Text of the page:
The public got its first peek at decades of work by Carolina archaeologists when the new interactive website, Ancient North Carolinians: A Virtual Museum of North Carolina Archaeology, launched Nov. 15.
Using lesson plans, travel guides and a gallery of 3D artifact images, AncientNC raises awareness of the 15,000-year history of North Carolina’s indigenous populations and provides educational resources for the state’s teachers and students.
“This website is just one more way that we’re bringing the fruits of all the research done here over the many decades out to the general public so that they can get a better perspective on who we are and how we got here,” said Vin Steponaitis, the professor of archaeology and anthropology who has led the AncientNC project for the past three years. His own research interest focuses on the precolonial Indian cultures of the American South.
The project relies on the resources of Carolina’s Research Laboratories of Archaeology, founded in 1939 as the first center for the study of North Carolina archaeology. The group curates more than 8 million artifacts and 60,000 photographs and slides. It supports research in North Carolina, throughout the Americas and overseas.
A virtual museum
AncientNC serves the state of North Carolina in many ways. The website brings exhibits on North Carolina archaeology and the ancient history of the state’s American Indian peoples to anyone with access to a web browser. This history is especially relevant to North Carolina, home to 80,000 American Indians, the largest population east of the Mississippi River.
Through a comprehensive database, visitors can search topics throughout North Carolina pre-colonial and colonial history. They can view 3D images of bones, pottery shards, arrowheads and other artifacts in the Research Laboratories of Archaeology collection. With the click of a mouse, they can turn the image 360 degrees and zoom in to see, for example, the details of an American Indian spearhead from 1000 B.C.
The website also provides free resources for K-12 teachers and their students. In addition to the database and the 3D gallery, the website provides lesson plans and activity guides that incorporate archaeology into language arts, math and science classes.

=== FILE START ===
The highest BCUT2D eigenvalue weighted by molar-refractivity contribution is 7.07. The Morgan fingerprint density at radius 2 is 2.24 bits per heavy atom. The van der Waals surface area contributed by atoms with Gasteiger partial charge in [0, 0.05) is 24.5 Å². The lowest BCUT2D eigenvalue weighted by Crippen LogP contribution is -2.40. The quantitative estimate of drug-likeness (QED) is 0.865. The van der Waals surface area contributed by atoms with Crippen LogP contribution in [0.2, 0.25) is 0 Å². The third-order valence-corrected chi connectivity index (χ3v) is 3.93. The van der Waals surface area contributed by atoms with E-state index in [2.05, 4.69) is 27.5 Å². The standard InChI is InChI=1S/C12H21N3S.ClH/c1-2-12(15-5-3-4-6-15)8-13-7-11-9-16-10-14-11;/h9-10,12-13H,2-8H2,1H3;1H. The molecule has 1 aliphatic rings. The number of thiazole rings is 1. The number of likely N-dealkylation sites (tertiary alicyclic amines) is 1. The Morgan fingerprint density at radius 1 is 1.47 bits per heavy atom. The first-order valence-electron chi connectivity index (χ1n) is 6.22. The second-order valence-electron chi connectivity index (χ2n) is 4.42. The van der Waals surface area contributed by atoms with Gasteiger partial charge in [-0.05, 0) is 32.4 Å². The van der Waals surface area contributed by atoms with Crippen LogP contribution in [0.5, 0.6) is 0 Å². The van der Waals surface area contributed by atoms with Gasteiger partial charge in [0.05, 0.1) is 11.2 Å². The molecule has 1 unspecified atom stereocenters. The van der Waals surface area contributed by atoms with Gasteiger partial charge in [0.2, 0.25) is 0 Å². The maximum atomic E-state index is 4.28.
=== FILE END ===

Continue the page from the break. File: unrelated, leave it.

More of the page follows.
Another purpose of the site is to boost the state’s tourism economy with travel guides to historical sites across the state. Users can click on each spot on the map to get directions and more information about archaeological sites, Indian tribes and other relevant cultural attractions.
The site will even give archaeology itself a higher profile. “In Europe and in Latin America, archaeology is a big deal. In Mexico, everybody knows about the Aztecs. In Europe, everybody knows about the Neolithic in Stonehenge. And that’s just not the same here,” Steponaitis said.
Putting it together
Graduate and undergraduate students worked with Steponaitis and RLA associate director R. P. Stephen Davis Jr. to organize the research and make it accessible for public audiences. Funding for AncientNC came from a 2014 C. Felix Harvey Award and one of the first eight grants from the Kenan Creative Collaboratory.
University archaeologists created the site to be as comprehensive as possible so even those without any knowledge of North Carolina’s 15,000-year-old history could benefit from the knowledge of the past.
“Knowing about the past helps us think about the present and future and it gives us a sense of perspective that helps us think gives us a better understanding of how we got to where we are today,” Steponaitis said.